Spokesman for ex-UN chief says Damascus has agreed to accept six-point peace plan for ending conflict in country.
The Syrian government has agreed to accept the six-point plan by joint United Nations-Arab League envoy Kofi Annan on ending the violence in Syria, the former UN chief’s spokesman has said.
“The Syrian government has written to the joint special envoy Kofi Annan, accepting his six-point plan, endorsed by the United Nations Security Council,” Ahmad Fawzi said in a statement on Tuesday.
“Mr Annan views this as an important initial step that could bring an end to the violence and the bloodshed, provide aid to the suffering, and create an environment conducive to a political dialogue that would fulfil the legitimate aspirations of the Syrian people,” he added.
Annan, who is in China to seek Beijing’s support for his peace proposal, had written to Syrian President Bashar al-Assad asking Damascus to “put its commitments into immediate effect”.
His plan calls on Assad to withdraw troops and heavy weapons from protest hubs, a daily two-hour humanitarian ceasefire, access to all areas affected by the fighting and a UN-supervised halt to all clashes.
Annan is due to in Baghdad on Thursday to discuss how to move forward with the plan with Arab League leaders.
The opposition had earlier dismissed Annan’s initiative as an opportunity for the government to continue its repression.
Al Jazeera’s Rula Amin, reporting from Beirut, said: “The acceptance by Syria of the plan is very significant, but the question will be if the Syrian opposition now accepts it.”
Bassma Kodmani, an executive member of the Syrian National Council, a prominent opposition group, told Al Jazeera that the SNC “cautiously welcomes the regime’s acceptance of the plan”.
Speaking ahead of a meeting of opposition groups in Istanbul, Kodmani said the SNC would work towards making the plan succeed, but that its demand that Bashar al-Assad step down would not be dropped.
“We do continue to say that we need to see Bashar al-Assad step down. That will never change. For this, thousands of people have sacrificed. There is no way that any representative or credible opposition group can say otherwise. What we are saying here is that if this can open the way for a peaceful transition of power, this is what we would like to see,” she said.
Several opposition groups are meeting in the Turkish capital ahead of an international contact group meeting on the crisis in the Syria.
Annan’s office also announced China’s decision to back Annan’s plan after the envoy held talks with Wen Jiabao,the Chinese prime minister. Dmitry Medvedev, the Russian president, has also pledged his country’s support for the plan.
Fawzi, Annan’s spokesman, said that the envoy has written to Assad asking the government to “put its [plan’s] commitments into immediate effect”.
“Mr Annan has stressed that implementation will be key, not only for the Syrian people, who are caught in the middle of this tragedy, but also for the region and the international community as a whole,” Fawzi said.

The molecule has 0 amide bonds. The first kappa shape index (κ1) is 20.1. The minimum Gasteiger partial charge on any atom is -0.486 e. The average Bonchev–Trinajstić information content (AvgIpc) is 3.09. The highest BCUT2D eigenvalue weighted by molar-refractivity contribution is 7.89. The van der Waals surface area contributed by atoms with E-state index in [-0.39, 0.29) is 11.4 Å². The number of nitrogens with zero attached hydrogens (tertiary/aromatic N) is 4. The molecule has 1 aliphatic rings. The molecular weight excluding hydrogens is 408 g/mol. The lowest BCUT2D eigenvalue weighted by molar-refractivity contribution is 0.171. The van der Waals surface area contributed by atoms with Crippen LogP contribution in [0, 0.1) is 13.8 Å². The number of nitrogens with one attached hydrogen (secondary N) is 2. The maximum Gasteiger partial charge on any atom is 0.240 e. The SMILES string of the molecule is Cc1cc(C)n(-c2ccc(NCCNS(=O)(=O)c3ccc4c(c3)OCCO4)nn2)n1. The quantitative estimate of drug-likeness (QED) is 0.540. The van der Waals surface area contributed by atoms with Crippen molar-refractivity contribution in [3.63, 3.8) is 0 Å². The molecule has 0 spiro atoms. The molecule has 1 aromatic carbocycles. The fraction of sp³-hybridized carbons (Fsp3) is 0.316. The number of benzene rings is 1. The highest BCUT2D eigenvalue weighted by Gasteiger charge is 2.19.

China, along with Russia drew international criticism earlier this year for blocking a UN Security Council resolution condemning Syria’s deadly crackdown on anti-government protests.
The former UN secretary-general’s visit to Beijing came amid continued shelling of the city of Homs by Syrian troops.
Syria’s state-run news agency, meanwhile, said Assad had travelled to the Baba Amr neighbourhood in Homs, a former opposition group stronghold that troops recaptured after a fierce assault. He was reported to have inspected troops stationed in the neighbourhood.
“Life will return to normal in Baba Amr, better than it was before,” Assad told dozens of residents as he surveyed the destruction wrought on the neighbourhood following a month-long assault by government forces.
Activists say hundreds were killed during that siege.
On Tuesday, the Syrian Observatory for Human Rights, a UK-based rights group, reported that at least 13 people, including four government soldiers, had been killed in overnight violence in Homs, Douma, Idlib province, Maarat al-Numan and Qusair.
Despite global condemnation, Syrian troops have pushed ahead with offensives to reclaim territory from opposition fighters.
The UN says more than 8,000 people have been killed in Syria’s year long uprising.
In a sign of growing anxiety about the security situation, the Syrian authorities have banned men of military age from leaving the country, Lebanese officials said on Monday.
The restrictions, issued on Saturday, require men between the age of 18 and 42 to get permission from military recruitment and immigration departments before travelling, the sources said, adding that border traffic at the main crossing between Beirut and Damascus had fallen by 60 per cent since the regulation.
The move may impact the flow of thousands of Syrian workers who go to Lebanon for agricultural and construction projects, a major source of income in rural areas already hit by economic hardship as unrest grows.
Al Jazeera and agencies